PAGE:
Ancient Monuments

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Medieval settlement immediately west of Waterston House

A Scheduled Monument in Puddletown, Dorset

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Latitude: 50.7559 / 50°45'21"N

Longitude: -2.3812 / 2°22'52"W

OS Eastings: 373208.514905

OS Northings: 95216.95519

OS Grid: SY732952

Mapcode National: GBR 0Z0.JSW

Mapcode Global: FRA 57X2.S5M

Entry Name: Medieval settlement immediately west of Waterston House

Scheduled Date: 16 December 1999

Source: Historic England

Source ID: 1017263

English Heritage Legacy ID: 33170

County: Dorset

Civil Parish: Puddletown

Traditional County: Dorset

Lieutenancy Area (Ceremonial County): Dorset

Church of England Parish: Puddletown with Athelhampton and Burleston St Mary the Virgin

Church of England Diocese: Salisbury


The monument includes the site of the medieval settlement of Waterston, which
lies to the west of Waterston House, situated on the southern terrace of the
River Piddle. This is one of several medieval settlements within the Piddle
Valley mentioned in the Domesday Survey.
The site, which was recorded by the Royal Commission on the Historical
Monuments of England in 1970, survives as a series of earthworks which extend
over an area of about 2ha. The settlement area occupies the elevated area of
the river terrace, it is aligned south east by north west and includes six
artificial platforms which range between 10m and 30m in length and between 10m
and 20m in width. These represent `closes' or individual property plots. To
the north, a terrace representing a road 5m wide runs along the edge of the
settlement. There is a series of low earthworks on the floodplain of the river
which relate to water meadows, and to the north west, also on the floodplain,
is a large fishpond which is also likely to be contemporary with the medieval
settlement. These features are included in the scheduling.
Historical documentation records 18 taxpayers in 1327, 12 men in 1539 and ten
households in 1662, suggesting a relatively stable population throughout the
period. The date and cause of the final abandonment is uncertain, but it would
seem to have been a gradual process.
All gates and fence posts relating to the modern field boundaries are excluded
from the scheduling, although the ground beneath these features is included.

The site of the monument is shown on the attached map extract.

Source: Historic England

Reasons for Scheduling

Medieval rural settlements in England were marked by great regional diversity
in form, size and type, and the protection of their archaeological remains
needs to take these differences into account. To do this, England has been
divided into three broad Provinces on the basis of each area's distinctive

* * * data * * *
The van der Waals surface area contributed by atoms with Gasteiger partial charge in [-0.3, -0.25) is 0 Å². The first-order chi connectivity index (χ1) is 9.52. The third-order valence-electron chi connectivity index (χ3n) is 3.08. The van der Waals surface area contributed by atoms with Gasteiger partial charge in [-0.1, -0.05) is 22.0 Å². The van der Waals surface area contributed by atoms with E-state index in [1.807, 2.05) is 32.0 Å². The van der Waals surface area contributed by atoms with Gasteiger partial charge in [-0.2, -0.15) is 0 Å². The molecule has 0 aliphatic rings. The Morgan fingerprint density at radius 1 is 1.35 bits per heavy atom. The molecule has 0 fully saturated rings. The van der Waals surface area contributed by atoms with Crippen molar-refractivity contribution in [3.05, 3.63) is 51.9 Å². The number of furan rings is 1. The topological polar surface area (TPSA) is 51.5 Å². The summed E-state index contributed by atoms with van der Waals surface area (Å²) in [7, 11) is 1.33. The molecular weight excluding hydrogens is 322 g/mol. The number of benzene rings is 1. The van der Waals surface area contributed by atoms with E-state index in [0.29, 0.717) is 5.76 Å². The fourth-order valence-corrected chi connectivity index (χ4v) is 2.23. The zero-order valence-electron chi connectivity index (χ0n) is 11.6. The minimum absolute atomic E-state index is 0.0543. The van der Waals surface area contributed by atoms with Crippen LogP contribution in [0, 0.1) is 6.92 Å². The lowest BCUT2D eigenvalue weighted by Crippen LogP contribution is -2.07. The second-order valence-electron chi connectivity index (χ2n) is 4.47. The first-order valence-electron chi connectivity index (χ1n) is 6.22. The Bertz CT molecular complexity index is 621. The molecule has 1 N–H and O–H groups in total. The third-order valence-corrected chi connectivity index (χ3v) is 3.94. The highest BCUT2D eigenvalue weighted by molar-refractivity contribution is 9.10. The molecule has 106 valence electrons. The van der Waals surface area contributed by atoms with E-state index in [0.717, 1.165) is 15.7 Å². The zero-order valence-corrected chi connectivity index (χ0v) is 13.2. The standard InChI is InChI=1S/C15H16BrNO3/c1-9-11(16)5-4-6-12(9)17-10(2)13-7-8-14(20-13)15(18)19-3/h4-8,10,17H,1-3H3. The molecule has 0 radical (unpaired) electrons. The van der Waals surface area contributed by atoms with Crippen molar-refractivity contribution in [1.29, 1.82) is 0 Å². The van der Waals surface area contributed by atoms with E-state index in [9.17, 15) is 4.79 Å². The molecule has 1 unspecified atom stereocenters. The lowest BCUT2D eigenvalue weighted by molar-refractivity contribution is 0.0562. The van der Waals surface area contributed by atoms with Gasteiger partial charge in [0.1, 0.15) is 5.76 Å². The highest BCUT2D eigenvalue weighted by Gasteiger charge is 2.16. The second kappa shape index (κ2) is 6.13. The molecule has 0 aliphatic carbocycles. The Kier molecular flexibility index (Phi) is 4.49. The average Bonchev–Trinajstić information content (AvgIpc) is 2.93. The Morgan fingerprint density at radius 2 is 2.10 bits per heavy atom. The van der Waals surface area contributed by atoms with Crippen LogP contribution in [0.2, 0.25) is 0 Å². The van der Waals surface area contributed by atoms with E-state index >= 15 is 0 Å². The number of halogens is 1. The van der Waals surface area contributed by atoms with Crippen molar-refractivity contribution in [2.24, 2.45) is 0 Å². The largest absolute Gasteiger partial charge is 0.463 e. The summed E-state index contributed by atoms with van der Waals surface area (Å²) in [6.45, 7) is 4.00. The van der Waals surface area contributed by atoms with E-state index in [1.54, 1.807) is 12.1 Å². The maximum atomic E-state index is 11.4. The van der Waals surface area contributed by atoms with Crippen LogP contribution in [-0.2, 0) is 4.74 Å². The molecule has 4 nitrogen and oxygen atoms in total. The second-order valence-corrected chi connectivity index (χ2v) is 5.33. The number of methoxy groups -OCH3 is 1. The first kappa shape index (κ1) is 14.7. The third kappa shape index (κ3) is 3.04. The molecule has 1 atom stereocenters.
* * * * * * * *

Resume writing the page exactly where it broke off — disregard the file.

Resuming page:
mixture of nucleated and dispersed settlements. These can be further divided
into sub-Provinces and local regions, possessing characteristics which have
gradually evolved during the last 1500 years or more.
This monument lies in the West Wessex sub-Province of the Central Province, an
area characterised by large numbers of villages and hamlets within
countrysides of great local diversity, ranging from flat marshland to hill
ridges. Settlements range from large, sprawling villages to tiny hamlets, a
range extended by large numbers of scattered dwellings in the extreme east and
west of the sub-Province. Cultivation in open townfields was once present, but
early enclosure was commonplace. The physical diversity of the landscape was,
by the time of Domesday Book in 1086, linked with great variations in the
balance of cleared land and woodland.
The South Dorset local region is a diverse countryside comprising the South
Dorset Downs and narrow limestone ridges and clay vales which curve around the
chalk escarpments. Settlement is characterised by low concentrations of
scattered farmsteads, and small villages and hamlets: ancient settlements
whose arable fields were, on the evidence of Domesday Book, set among
substantial tracts of pasture and woodland in the 11th century.

The medieval settlement immediately west of Waterston House survives as a well
preserved series of earthworks and associated buried remains, and will contain
archaeological and environmental evidence relating to the monument and the
associated landscape.
The settlement remains are further complemented by the presence of the water
meadow structures within the adjacent area of the valley bottom. Waterston
medieval settlement remains represent one of several surviving settlement
sites within the Piddle Valley, and together these will provide an insight
into the economy of the valley throughout the medieval period.

Source: Historic England


Books and journals
Historical Monuments in the County of Dorset: Volume I, (1970), 230

Source: Historic England

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